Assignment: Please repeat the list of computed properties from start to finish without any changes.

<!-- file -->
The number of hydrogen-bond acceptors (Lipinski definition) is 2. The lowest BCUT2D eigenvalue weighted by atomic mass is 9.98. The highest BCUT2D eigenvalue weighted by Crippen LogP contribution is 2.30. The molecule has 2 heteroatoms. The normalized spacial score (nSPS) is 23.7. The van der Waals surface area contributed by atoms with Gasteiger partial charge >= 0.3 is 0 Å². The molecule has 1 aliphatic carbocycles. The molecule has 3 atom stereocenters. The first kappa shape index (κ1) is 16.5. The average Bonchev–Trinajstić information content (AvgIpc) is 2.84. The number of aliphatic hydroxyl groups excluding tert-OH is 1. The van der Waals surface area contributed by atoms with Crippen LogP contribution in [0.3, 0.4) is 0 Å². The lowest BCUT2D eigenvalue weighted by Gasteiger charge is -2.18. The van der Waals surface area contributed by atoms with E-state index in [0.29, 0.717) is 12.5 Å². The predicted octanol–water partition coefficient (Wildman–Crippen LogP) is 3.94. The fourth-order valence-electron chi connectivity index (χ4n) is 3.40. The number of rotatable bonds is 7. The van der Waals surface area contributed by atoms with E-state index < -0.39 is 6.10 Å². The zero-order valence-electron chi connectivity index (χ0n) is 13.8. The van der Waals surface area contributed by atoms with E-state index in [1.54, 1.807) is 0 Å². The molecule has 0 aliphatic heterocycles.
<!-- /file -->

The number of hydrogen-bond acceptors (Lipinski definition) is 2. The lowest BCUT2D eigenvalue weighted by atomic mass is 9.98. The highest BCUT2D eigenvalue weighted by Crippen LogP contribution is 2.30. The molecule has 2 heteroatoms. The normalized spacial score (nSPS) is 23.7. The van der Waals surface area contributed by atoms with Gasteiger partial charge >= 0.3 is 0 Å². The molecule has 1 aliphatic carbocycles. The molecule has 3 atom stereocenters. The first kappa shape index (κ1) is 16.5. The average Bonchev–Trinajstić information content (AvgIpc) is 2.84. The number of aliphatic hydroxyl groups excluding tert-OH is 1. The van der Waals surface area contributed by atoms with Crippen LogP contribution in [0.3, 0.4) is 0 Å². The lowest BCUT2D eigenvalue weighted by Gasteiger charge is -2.18. The van der Waals surface area contributed by atoms with E-state index in [0.29, 0.717) is 12.5 Å². The predicted octanol–water partition coefficient (Wildman–Crippen LogP) is 3.94. The fourth-order valence-electron chi connectivity index (χ4n) is 3.40. The number of rotatable bonds is 7. The van der Waals surface area contributed by atoms with E-state index < -0.39 is 6.10 Å². The zero-order valence-electron chi connectivity index (χ0n) is 13.8. The van der Waals surface area contributed by atoms with E-state index in [1.54, 1.807) is 0 Å². The molecule has 0 aliphatic heterocycles.